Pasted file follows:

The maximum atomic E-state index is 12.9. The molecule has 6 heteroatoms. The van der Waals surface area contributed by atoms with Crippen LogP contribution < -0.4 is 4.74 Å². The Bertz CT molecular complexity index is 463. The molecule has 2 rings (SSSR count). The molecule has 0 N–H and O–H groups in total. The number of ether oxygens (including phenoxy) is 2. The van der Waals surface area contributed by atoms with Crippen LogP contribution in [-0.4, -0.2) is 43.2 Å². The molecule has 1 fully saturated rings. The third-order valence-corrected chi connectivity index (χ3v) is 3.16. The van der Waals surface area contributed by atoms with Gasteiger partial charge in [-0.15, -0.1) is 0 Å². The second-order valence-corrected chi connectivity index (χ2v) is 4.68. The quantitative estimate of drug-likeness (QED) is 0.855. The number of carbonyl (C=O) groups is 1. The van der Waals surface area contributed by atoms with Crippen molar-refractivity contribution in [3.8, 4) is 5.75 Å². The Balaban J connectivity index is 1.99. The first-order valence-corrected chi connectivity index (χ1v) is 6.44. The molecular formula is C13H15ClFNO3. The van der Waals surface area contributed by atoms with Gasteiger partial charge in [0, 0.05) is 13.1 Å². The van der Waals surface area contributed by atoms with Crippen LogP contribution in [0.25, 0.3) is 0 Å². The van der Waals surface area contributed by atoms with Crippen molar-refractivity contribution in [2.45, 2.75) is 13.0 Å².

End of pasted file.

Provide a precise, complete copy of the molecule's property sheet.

The maximum atomic E-state index is 12.9. The molecule has 6 heteroatoms. The van der Waals surface area contributed by atoms with Crippen LogP contribution < -0.4 is 4.74 Å². The Bertz CT molecular complexity index is 463. The molecule has 2 rings (SSSR count). The molecule has 0 N–H and O–H groups in total. The number of ether oxygens (including phenoxy) is 2. The van der Waals surface area contributed by atoms with Crippen LogP contribution in [-0.4, -0.2) is 43.2 Å². The molecule has 1 fully saturated rings. The third-order valence-corrected chi connectivity index (χ3v) is 3.16. The van der Waals surface area contributed by atoms with Gasteiger partial charge in [-0.15, -0.1) is 0 Å². The second-order valence-corrected chi connectivity index (χ2v) is 4.68. The quantitative estimate of drug-likeness (QED) is 0.855. The number of carbonyl (C=O) groups is 1. The van der Waals surface area contributed by atoms with Crippen molar-refractivity contribution in [3.8, 4) is 5.75 Å². The Balaban J connectivity index is 1.99. The first-order valence-corrected chi connectivity index (χ1v) is 6.44. The molecular formula is C13H15ClFNO3. The van der Waals surface area contributed by atoms with Gasteiger partial charge in [0, 0.05) is 13.1 Å². The van der Waals surface area contributed by atoms with Crippen LogP contribution in [0.25, 0.3) is 0 Å². The van der Waals surface area contributed by atoms with Crippen molar-refractivity contribution in [2.45, 2.75) is 13.0 Å².